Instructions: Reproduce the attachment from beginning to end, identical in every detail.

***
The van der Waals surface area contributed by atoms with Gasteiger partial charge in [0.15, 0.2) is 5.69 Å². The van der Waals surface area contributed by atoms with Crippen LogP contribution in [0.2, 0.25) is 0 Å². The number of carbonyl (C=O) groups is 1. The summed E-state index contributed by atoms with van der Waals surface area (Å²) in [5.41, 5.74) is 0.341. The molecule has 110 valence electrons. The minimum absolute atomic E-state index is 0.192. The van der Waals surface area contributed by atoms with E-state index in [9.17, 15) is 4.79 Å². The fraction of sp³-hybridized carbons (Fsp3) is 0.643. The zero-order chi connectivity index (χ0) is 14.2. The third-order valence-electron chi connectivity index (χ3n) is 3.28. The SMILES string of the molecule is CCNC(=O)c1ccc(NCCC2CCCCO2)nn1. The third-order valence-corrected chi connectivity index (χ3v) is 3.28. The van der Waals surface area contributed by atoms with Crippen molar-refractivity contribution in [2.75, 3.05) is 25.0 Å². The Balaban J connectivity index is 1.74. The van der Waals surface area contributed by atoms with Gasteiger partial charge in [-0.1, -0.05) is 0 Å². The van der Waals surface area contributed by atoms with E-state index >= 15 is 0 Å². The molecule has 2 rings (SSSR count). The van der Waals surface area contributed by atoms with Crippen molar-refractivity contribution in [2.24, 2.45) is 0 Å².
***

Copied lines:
The van der Waals surface area contributed by atoms with Gasteiger partial charge in [0.15, 0.2) is 5.69 Å². The van der Waals surface area contributed by atoms with Crippen LogP contribution in [0.2, 0.25) is 0 Å². The number of carbonyl (C=O) groups is 1. The summed E-state index contributed by atoms with van der Waals surface area (Å²) in [5.41, 5.74) is 0.341. The molecule has 110 valence electrons. The minimum absolute atomic E-state index is 0.192. The van der Waals surface area contributed by atoms with E-state index in [9.17, 15) is 4.79 Å². The fraction of sp³-hybridized carbons (Fsp3) is 0.643. The zero-order chi connectivity index (χ0) is 14.2. The third-order valence-electron chi connectivity index (χ3n) is 3.28. The SMILES string of the molecule is CCNC(=O)c1ccc(NCCC2CCCCO2)nn1. The third-order valence-corrected chi connectivity index (χ3v) is 3.28. The van der Waals surface area contributed by atoms with Crippen molar-refractivity contribution in [2.75, 3.05) is 25.0 Å². The Balaban J connectivity index is 1.74. The van der Waals surface area contributed by atoms with Gasteiger partial charge in [-0.1, -0.05) is 0 Å². The van der Waals surface area contributed by atoms with E-state index >= 15 is 0 Å². The molecule has 2 rings (SSSR count). The van der Waals surface area contributed by atoms with Crippen molar-refractivity contribution in [2.24, 2.45) is 0 Å².